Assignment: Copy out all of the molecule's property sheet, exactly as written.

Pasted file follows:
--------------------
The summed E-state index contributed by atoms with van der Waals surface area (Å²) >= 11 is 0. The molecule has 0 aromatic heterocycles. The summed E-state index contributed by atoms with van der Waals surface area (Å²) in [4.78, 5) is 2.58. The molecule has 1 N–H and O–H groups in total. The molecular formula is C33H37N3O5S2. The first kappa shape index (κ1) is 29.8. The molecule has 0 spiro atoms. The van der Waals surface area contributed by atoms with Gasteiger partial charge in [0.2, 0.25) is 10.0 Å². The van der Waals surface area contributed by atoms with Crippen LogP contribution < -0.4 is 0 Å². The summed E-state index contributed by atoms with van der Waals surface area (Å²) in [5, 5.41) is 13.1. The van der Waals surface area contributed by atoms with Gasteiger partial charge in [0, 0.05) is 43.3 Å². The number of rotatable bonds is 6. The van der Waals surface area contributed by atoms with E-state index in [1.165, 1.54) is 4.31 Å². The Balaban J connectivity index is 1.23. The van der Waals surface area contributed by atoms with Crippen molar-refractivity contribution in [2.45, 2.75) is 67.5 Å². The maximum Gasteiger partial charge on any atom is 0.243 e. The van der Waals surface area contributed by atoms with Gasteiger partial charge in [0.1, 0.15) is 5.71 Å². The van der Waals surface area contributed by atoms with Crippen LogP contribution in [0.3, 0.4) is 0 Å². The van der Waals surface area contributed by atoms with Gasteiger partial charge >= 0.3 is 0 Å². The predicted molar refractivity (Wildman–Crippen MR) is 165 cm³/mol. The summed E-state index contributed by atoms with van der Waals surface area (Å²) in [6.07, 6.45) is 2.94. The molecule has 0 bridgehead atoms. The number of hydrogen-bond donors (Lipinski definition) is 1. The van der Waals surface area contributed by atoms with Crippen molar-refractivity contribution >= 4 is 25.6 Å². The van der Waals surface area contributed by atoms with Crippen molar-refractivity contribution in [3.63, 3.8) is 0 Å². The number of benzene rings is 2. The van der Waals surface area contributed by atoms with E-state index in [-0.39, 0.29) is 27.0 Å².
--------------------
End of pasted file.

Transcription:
The summed E-state index contributed by atoms with van der Waals surface area (Å²) >= 11 is 0. The molecule has 0 aromatic heterocycles. The summed E-state index contributed by atoms with van der Waals surface area (Å²) in [4.78, 5) is 2.58. The molecule has 1 N–H and O–H groups in total. The molecular formula is C33H37N3O5S2. The first kappa shape index (κ1) is 29.8. The molecule has 0 spiro atoms. The van der Waals surface area contributed by atoms with Gasteiger partial charge in [0.2, 0.25) is 10.0 Å². The van der Waals surface area contributed by atoms with Crippen LogP contribution < -0.4 is 0 Å². The summed E-state index contributed by atoms with van der Waals surface area (Å²) in [5, 5.41) is 13.1. The van der Waals surface area contributed by atoms with Gasteiger partial charge in [0, 0.05) is 43.3 Å². The number of rotatable bonds is 6. The van der Waals surface area contributed by atoms with E-state index in [1.165, 1.54) is 4.31 Å². The Balaban J connectivity index is 1.23. The van der Waals surface area contributed by atoms with Crippen molar-refractivity contribution in [2.45, 2.75) is 67.5 Å². The maximum Gasteiger partial charge on any atom is 0.243 e. The van der Waals surface area contributed by atoms with Gasteiger partial charge in [0.1, 0.15) is 5.71 Å². The van der Waals surface area contributed by atoms with Crippen LogP contribution in [0.3, 0.4) is 0 Å². The van der Waals surface area contributed by atoms with Gasteiger partial charge >= 0.3 is 0 Å². The predicted molar refractivity (Wildman–Crippen MR) is 165 cm³/mol. The summed E-state index contributed by atoms with van der Waals surface area (Å²) in [6.07, 6.45) is 2.94. The molecule has 0 bridgehead atoms. The number of hydrogen-bond donors (Lipinski definition) is 1. The van der Waals surface area contributed by atoms with Crippen molar-refractivity contribution >= 4 is 25.6 Å². The van der Waals surface area contributed by atoms with Crippen molar-refractivity contribution in [3.63, 3.8) is 0 Å². The number of benzene rings is 2. The van der Waals surface area contributed by atoms with E-state index in [-0.39, 0.29) is 27.0 Å².